Peter Frumkin is a Ph.D. student in sociology at the University of Chicago where his research focuses on philanthropy and voluntarism.
Soviet Communists have long maintained that the needs of the people can be met only through the state. Now, however, this tenet has weakened, and a new breed of charitable organization is blossoming in cities across the Soviet Union.
American grant-makers have been heartened by the development of Soviet philanthropy. Foundation News, the magazine for American foundation professionals, trumpeted on its cover the optimistic headline, “Glasnost’s Biggest Surprise: A Charitable Sector Is Born in Russia.” Over the past two years, several groups of American grant-makers have organized tours of the Soviet Union.
Part of the reason that so much interest is being expressed in Soviet foundations stems from the fact that private philanthropy can be a powerful force for social change, one that—in the United States, at least—often differs radically in approach from government. In fact, philanthropy’s private, non-governmental character is considered one of its greatest virtues. By standing outside the public sector, private philanthropy is free from the pressures of public opinion and can engage in experimental and controversial projects that government would never be able to undertake for legal or political reasons.
Because it is free to innovate, American philanthropy has brought competition to civic life. Leading by example, private philanthropy has taught government a lesson or two about what works and what doesn’t in the area of social policy. Often, innovative private programs have proven more effective than similar programs run by government. And in many cases, the competition between public and private spheres has led to the wholesale re-evaluation of public policy.
Does Soviet philanthropy fulfill a similar role? Do Soviet grant-makers fund innovative programs? Are the new foundations really independent from government? To answer these questions, let’s examine some of the major new players in Soviet philanthropy.
Philanthropy, Soviet Style
The cutting edge of Soviet-style philanthropy can be found on a shady street in Moscow’s historic Arbat district. In offices paid for by Armand Hammer, stylish furniture from Stockholm and Apple computers from California abound. These plush surroundings are the headquarters of the International Foundation for the Survival and Development of Humanity, one of the most prominent of the new Soviet independent organizations.
What does the International Foundation aim to accomplish? Its lofty goals center on “the promotion of scientific, international projects and public activities aimed at joint efforts to enter the Twenty-first Century without the danger of nuclear war, in an atmosphere of mutual trust and understanding, and with a concern for the preservation of the environment and for the enhancement of the human condition.” The foundation has an impressive international board of directors, including the Reverend Theodore Hesburgh, president emeritus of Notre Dame; Robert S. McNamara, former Secretary of Defense; and Jerome Wiesner, president emeritus of MIT In many respects, however, the real moving force is board member Yevgeni Velikhov, vice president of the Soviet Academy of Sciences, who enjoys Mikhail Gorbachev’s enthusiastic support.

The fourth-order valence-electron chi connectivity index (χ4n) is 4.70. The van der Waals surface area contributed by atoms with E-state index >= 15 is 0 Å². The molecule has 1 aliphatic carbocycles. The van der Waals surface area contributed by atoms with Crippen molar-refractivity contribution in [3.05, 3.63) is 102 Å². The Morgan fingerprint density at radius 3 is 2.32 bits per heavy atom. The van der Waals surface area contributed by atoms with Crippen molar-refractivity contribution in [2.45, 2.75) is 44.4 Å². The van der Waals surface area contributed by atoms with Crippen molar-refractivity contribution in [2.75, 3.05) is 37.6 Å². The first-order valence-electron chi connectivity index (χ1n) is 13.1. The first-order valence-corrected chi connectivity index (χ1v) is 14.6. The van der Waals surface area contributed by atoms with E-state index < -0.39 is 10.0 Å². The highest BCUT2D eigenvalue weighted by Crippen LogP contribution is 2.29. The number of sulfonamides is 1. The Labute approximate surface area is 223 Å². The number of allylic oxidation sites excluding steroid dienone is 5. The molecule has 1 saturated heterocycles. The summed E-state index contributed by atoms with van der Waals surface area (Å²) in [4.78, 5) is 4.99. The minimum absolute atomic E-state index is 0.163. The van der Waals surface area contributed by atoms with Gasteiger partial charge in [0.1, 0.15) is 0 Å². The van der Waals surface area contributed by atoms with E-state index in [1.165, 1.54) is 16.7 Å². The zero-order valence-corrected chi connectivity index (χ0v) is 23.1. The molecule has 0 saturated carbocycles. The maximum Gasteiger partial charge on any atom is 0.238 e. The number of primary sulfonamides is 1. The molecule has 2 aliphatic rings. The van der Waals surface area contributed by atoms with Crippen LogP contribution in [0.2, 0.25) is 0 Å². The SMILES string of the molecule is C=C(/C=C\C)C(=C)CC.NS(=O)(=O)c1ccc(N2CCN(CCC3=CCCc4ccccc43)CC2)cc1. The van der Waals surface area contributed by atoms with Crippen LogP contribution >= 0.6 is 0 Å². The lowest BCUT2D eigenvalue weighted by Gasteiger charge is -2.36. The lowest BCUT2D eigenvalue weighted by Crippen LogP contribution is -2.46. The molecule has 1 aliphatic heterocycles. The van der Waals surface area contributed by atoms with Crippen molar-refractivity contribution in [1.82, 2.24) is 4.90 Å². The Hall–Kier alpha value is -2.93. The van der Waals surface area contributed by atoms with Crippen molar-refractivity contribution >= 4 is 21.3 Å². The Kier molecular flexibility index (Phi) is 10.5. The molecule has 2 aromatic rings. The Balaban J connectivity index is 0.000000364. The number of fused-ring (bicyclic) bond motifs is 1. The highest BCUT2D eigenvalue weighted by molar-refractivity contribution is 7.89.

After many delays, the International Foundation has begun to dispense funds. Among its earliest grants was 15,000 rubles to support the compilation and publication of a collection of essays from world literature on the subject of nonviolence. Other grants include a 100,000-ruble gift to fund joint American and Soviet studies of global climate change, and a 34,000-ruble contribution to permit the study of “topical problems in humanitarian ethics.”
With its cooperative and global vision, the International Foundation is unable to spend its money studying domestic issues, such as the Soviet penal system or Soviet religious life. When board member Andrei Sakharov suggested that such domestic concerns should be included in the foundation’s agenda, his idea was rejected by the other board members.
Like most new organizations in the Soviet Union, the international Foundation operates without an endowment. The foundation raises money in both rubles and hard currency and gives it away without seeking to build up a large reserve fund. This mode of operation is dictated partly because Soviet banks pay very low interest rates and partly because the funds trickle in little by little rather than arriving in the form of one large donation.
Yet there are exceptions: The Foundation for Social inventions has 8 million rubles in the bank. Founded by Gennady Alfrenko, a special correspondent of Komsomolskaya Pravda, the foundation operates as an incubator and funder of ideas that have social implications. Alfrenko solicits ideas and donations in his Pravda column and then makes grants to those applicants whose projects have the greatest potential.
Alfrenko receives over 100 letters a day from his readers, yet he operates the foundation alone, Projects for which funds have been solicited by Alfrenko include the Samantha Project, named in memory of the famed child diplomat Samantha Smith who sought to promote East-West dialogue. The plea that ran in Pravda read in part:
Death did not stop Samantha’s heart, it beats in the breasts of millions of her contemporaries. For them, Samantha is still alive—they have not acknowledged her death. They carry on Samantha’s cause, the struggle for the continued existence of this planet. They preserve Samantha’s truth: War will never originate in the land of the Soviets.
The Samantha Project should join together our youthful fighters for peace, child internationalists. The Project’s tasks are to acquaint foreign children with life in our country, with our country’s love of peace. Our children will become guides for our guests. To do this they must have a profound knowledge of our people and of our history. By studying these, our Soviet children will have an intensified patriotic, inter national education. Each contribution to the Project’s bank account must be accompanied by a description of how the money was earned.